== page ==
May 12th, 2015, 02:32 PM  #1 
Senior Member Joined: Nov 2013 Posts: 434 Thanks: 8  limit
lim (1 + tan x)^(2/x) x → 0 Last edited by skipjack; May 12th, 2015 at 10:51 PM. 
May 12th, 2015, 02:53 PM  #2 
Global Moderator Joined: Oct 2008 From: London, Ontario, Canada  The Forest City Posts: 7,823 Thanks: 1049 Math Focus: Elementary mathematics and beyond 
$\displaystyle \lim_{x\to0}\left(1+\tan x\right)^{2/x}=\lim_{x\to0}\left[\left(1+\tan x\right)^{1/x}\right]^2=e^2$ as $\displaystyle \lim_{x\to0}\frac{\tan x}{x}=1$

May 12th, 2015, 09:08 PM  #3 
Member Joined: Apr 2015 From: USA Posts: 46 Thanks: 32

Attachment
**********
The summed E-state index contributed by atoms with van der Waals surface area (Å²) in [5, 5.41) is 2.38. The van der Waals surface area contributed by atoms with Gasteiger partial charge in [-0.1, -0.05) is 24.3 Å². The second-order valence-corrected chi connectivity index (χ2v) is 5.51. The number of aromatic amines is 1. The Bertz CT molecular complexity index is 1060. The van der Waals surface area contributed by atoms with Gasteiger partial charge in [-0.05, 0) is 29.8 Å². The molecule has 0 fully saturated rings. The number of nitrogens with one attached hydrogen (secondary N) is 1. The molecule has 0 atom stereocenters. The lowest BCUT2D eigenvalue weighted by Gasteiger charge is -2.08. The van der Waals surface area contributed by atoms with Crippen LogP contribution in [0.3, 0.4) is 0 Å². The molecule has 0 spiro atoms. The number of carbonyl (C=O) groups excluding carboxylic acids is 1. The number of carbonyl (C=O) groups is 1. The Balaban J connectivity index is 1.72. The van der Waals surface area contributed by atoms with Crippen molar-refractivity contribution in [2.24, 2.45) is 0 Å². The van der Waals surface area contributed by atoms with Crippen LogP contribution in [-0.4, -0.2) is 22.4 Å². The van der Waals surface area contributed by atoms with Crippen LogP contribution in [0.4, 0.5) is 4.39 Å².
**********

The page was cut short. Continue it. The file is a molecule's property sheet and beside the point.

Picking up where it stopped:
When $x\to0$ (or any finite number, really), Taylor series is a good way to solve limit problems. It converts less familiar functions like the trigonometrics into their more familiar polynomial counterparts. When you see tangent, in this case, as a polynomial, you can focus on the dominant term and ignore the rest (i.e., higherorder terms or H.O.T.). After taking the logarithm of the limit, we get $\displaystyle\ln y=\frac{2}{x}\ln\left(1+\tan x\right)$ The Taylor series for $\tan x$ can be derived from $\displaystyle\frac{\sin x}{\cos x}=\frac{x\frac{x^3}{3!}+\ldots}{1\frac{x^2}{2!}+\ldots}$. After doing the long division, you obtain $\displaystyle\tan x=x+\frac{x^3}{3}+\ldots$ The dominant term in a polynomial when $x\to0$ is the lowest exponent of $x$, which in the case of tangent is the $x^1$ term. Substituting that in for $\tan x$, we get $\displaystyle\ln y=\frac{2}{x}\ln\left(1+[x+\ldots]\right)$ Next, the Taylor series of $\ln(1+x)$ for $x\lt1$ equals $\displaystyle x\frac{x^2}{2}+\frac{x^3}{3}\ldots$ Extrapolating from that, we replace the $\ln(1+[x+\ldots])$ with $\displaystyle\ln y=\frac{2}{x}\left(x\ldots\right)$ At this point, it's evident that multiplying the $(x\ldots)$ by $\displaystyle\frac{2}{x}$ yields the new dominant term of $2$, since all of the higherorder terms have their $x's$ with an exponent $\geq1$. If $\displaystyle\ln y=2\ldots$, then $y=e^{2\text{H.O.T.}}$ In the limit, $x\to0$, all of the H.O.T. with $x's$ disappear, and the answer is simply $e^2$. 

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